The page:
A research note from Goldman Sachs highlights how large, complex and opaque China’s credit market has become over the last decade.
In a report called Mapping China’s Credit, analysts Kenneth Ho and Claire Cui write that the rise in China’s total debt started with a RMB 4 trillion ($AU770 billion) stimulus package in 2009 to counter the global financial crisis. Since late 2008, debt to GDP (excluding financial debt) has risen from 158% to 262%. Including financial debt bumps the figure up to 289%.
The rise in China’s debt to GDP follows a similar increase in America, where last week bond fund manager Bill Gross discussed the risks associated with the US debt to GDP ratio, which sits at around 350%.
The analysts note they’re struggling to break down and make sense of the country’s credit market.
“Given the development of the shadow banking sector, and the introduction of a number of retail investment channels such as wealth management products, it has become much more difﬁcult to analyse and monitor China’s credit growth,” they say.
In 2006, 85% of China’s credit was supplied by bank loans (offset by deposits). According to Ho and Cui’s estimates, the share of credit from bank loans has reduced to 53%. In its place, approximately 31% of debt is now supplied through bond and securities markets, and 16% through the shadow banking sector (more on that later).
Ho and Cui write that as China’s debt pool has grown, larger state-related companies have seen a significant increase in leverage through traditional loans from state-affiliated banks. In addition, however, a decrease in domestic interest rates has encouraged smaller companies and individual investors to shift savings away from bank deposits. The shift has spurred the creation of different asset classes and lending channels, such as funds management companies and wealth management products offered by Chinese banks. These new channels invest in traditional assets and also have exposure to shadow banking.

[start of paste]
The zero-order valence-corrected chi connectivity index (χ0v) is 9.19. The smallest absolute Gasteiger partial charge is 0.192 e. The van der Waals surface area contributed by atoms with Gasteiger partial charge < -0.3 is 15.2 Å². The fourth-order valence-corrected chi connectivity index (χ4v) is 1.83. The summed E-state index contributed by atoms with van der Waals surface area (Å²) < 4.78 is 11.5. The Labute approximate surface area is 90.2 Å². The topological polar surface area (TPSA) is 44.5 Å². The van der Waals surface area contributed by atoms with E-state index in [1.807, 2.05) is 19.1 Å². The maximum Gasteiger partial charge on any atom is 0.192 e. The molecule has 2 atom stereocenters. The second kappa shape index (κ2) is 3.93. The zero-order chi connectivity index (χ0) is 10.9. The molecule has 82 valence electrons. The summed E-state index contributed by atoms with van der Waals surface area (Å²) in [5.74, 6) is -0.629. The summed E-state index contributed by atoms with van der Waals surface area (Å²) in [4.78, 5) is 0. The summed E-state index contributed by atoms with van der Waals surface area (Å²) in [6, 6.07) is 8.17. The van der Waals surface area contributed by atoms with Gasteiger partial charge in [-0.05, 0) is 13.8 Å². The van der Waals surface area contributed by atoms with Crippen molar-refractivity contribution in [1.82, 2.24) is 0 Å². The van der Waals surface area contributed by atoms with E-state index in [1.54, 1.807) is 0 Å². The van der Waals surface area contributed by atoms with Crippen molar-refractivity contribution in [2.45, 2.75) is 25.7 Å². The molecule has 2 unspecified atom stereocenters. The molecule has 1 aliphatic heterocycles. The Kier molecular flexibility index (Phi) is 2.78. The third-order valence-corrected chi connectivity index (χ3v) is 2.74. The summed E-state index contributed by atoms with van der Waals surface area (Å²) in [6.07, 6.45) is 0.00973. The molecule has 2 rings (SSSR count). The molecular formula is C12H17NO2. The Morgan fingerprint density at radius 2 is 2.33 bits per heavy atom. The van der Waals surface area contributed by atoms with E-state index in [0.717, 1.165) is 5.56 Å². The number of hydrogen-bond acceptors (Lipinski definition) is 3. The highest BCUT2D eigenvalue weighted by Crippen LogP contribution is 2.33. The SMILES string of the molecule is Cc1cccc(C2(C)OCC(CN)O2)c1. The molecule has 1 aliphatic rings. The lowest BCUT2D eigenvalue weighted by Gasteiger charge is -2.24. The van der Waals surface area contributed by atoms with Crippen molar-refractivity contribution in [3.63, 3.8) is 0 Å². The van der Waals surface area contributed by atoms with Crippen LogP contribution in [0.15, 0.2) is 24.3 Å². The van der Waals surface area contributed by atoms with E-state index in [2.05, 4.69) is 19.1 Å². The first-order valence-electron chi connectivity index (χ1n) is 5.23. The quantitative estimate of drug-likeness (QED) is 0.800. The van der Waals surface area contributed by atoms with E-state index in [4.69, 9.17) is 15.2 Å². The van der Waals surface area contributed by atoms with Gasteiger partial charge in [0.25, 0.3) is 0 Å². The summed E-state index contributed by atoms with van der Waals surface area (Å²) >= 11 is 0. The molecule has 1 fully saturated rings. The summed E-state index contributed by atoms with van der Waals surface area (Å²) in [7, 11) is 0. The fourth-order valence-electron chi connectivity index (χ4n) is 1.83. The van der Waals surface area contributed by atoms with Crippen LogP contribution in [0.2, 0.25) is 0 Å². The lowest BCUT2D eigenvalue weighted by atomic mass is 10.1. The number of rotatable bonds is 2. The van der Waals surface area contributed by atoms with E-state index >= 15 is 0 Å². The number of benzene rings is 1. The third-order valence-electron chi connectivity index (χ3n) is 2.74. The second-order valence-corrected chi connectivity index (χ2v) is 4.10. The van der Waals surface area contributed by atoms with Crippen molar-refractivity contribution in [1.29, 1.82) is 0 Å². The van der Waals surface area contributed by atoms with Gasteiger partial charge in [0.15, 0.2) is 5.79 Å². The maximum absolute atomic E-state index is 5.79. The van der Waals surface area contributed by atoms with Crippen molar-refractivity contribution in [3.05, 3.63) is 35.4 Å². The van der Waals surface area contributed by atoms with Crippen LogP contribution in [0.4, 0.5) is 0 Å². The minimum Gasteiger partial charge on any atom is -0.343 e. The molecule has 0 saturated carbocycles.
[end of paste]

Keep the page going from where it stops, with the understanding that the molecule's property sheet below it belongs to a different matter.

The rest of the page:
The Goldman report defines shadow banking loans as “any credit that are not generated from the ofﬁcial banking sector or from the securities market.” Ho and Cui estimate that China’s relatively new asset management industry had RMB 91.1 trillion under management as at June 2016. Of that, approximately RMB 32.1 trillion was invested in Non-Standard Credit Assets (NSCA).
NSCA’s “reﬂect the fact that such credits are conforming to neither bank loans nor bond market standards”, the report says. An example is corporate loans repackaged into investment products for retail and institutional investors.
The key vehicles in the rise of NSCAs are Fund Management Subsidiary Companies (FMSC) and Trusts. FMSCs were only introduced to the Chinese economy in 2012, and have less restrictions on the type of assets they invest in, “with the investment criteria dictated by individual investors”. Similarly, the type of assets Trusts can invest in is at the discretion of the Trust beneficiary.
Although traditional larger entities still account for most of the credit growth in China over the last 10 years, the Goldman researchers note that “it also reﬂects policymakers’ desire to maintain real GDP growth, and utilizing credit growth as a way to achieve that”.